How Experienced are the Teachers? As already mentioned, it’s imperative that the teachers are qualified to teach driving methods and experienced as both drivers and instructors. Although a number of states have minimum driving time prerequisites to be certified as an instructor, the more professional driving experience an instructor has the better. It’s also crucial that the instructors stay current with industry advancements or any new laws or changes in regulations. Evaluating teachers may be a little more intuitive than other criteria, and possibly the best approach is to visit the school and talk to the teachers in person. You can also talk to some of the students completing the training and ask if they are satisfied with the quality of instruction and the teacher’s ability to train them.
Sufficient Driving Time? Most importantly, a great truck driving school will furnish sufficient driving time to its students. Besides, isn’t that what it’s all about? Driving time is the real time spent behind the wheel driving a truck. Even though the use of ride-a-longs with other students and simulators are important training tools, they are no substitute for actual driving. The more instruction that a student receives behind the wheel, the better driver he or she will be. Although driving time fluctuates between schools, a reasonable standard is 32 hours at a minimum. If the school is PTDI certified, it will provide a minimum of 44 hours of driving time. Get in touch with the Gateway CO schools you are researching and ask how much driving time they provide.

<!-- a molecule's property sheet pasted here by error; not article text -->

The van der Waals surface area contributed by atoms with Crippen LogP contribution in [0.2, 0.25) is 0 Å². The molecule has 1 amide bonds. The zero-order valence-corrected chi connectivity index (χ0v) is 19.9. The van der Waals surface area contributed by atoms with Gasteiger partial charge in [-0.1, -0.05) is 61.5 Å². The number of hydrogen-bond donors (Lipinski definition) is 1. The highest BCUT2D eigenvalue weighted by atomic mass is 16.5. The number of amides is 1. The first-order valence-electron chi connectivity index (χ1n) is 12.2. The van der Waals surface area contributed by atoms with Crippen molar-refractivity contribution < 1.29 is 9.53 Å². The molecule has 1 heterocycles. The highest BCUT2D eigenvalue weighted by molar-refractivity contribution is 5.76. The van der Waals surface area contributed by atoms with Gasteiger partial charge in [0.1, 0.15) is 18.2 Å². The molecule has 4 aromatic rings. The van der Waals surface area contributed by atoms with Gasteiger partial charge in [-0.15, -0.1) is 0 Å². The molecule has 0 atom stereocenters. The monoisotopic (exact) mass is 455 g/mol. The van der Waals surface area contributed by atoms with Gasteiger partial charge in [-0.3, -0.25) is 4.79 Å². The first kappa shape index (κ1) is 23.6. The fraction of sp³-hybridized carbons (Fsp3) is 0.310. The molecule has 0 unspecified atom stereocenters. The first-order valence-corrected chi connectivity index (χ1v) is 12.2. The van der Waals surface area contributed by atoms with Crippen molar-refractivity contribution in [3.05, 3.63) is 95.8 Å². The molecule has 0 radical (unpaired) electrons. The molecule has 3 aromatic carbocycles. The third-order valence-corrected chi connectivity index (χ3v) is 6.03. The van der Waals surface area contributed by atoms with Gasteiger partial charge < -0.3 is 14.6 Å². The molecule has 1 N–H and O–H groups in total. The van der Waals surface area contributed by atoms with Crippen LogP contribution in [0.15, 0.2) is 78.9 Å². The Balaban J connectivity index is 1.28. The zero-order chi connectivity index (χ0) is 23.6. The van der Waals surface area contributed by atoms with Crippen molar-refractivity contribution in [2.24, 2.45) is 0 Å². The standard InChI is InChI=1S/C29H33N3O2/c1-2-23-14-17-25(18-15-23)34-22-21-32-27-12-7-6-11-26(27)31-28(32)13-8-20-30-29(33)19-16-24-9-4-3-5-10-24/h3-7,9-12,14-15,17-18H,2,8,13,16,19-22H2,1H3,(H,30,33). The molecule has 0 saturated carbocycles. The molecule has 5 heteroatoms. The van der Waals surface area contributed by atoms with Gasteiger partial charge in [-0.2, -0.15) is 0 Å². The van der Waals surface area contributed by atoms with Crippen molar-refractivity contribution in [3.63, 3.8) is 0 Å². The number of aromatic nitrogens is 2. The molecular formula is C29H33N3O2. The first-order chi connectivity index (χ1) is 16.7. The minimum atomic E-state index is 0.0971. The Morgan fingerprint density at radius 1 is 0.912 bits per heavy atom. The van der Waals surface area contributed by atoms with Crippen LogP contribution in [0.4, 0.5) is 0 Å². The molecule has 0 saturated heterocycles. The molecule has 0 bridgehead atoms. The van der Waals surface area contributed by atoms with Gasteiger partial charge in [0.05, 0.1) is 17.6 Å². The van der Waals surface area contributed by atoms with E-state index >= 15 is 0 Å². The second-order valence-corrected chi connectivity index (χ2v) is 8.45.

Are they Captive or Independent ? You can get free or discounted training from certain truck driving schools if you enter into an agreement to drive for a particular carrier for a defined time period. This is called contract training, and the schools that offer it are called captives. So rather than having affiliations with many different trucking lines that they can refer their students to, captives only refer to one company. The tradeoff is receiving free or less expensive training by giving up the flexibility to initially be a driver wherever you have an opportunity. Obviously contract training has the potential to reduce your income opportunities when starting out. But for many it may be the ideal way to get affordable training. Just make sure to ask if the Gateway CO schools you are looking at are captive or independent so that you can make an informed decision.
Offer Onsite CDL Testing? There are several states that will permit 3rd party CDL testing onsite of trucking schools for its graduates. If onsite testing is permitted in Colorado, find out if the schools you are considering are DMV certified to offer it. One advantage is that it is more accommodating than battling with graduates of competing schools for test times at Colorado testing locations. It is moreover an indication that the DMV regards the authorized schools to be of a superior quality.
Are the Class Times Convenient? As earlier mentioned, truck driver training is just 1 to 2 months in length. With such a short term, it’s essential that the Gateway CO school you enroll in provides flexibility for both the curriculum and the scheduling of classes. For example, if you’re having difficulty learning a certain driving maneuver, then the teacher should be prepared to commit more time with you until you have it mastered. And if you’re still holding a job while attending training, then the class scheduling must be flexible enough to accommodate working hours or other obligations.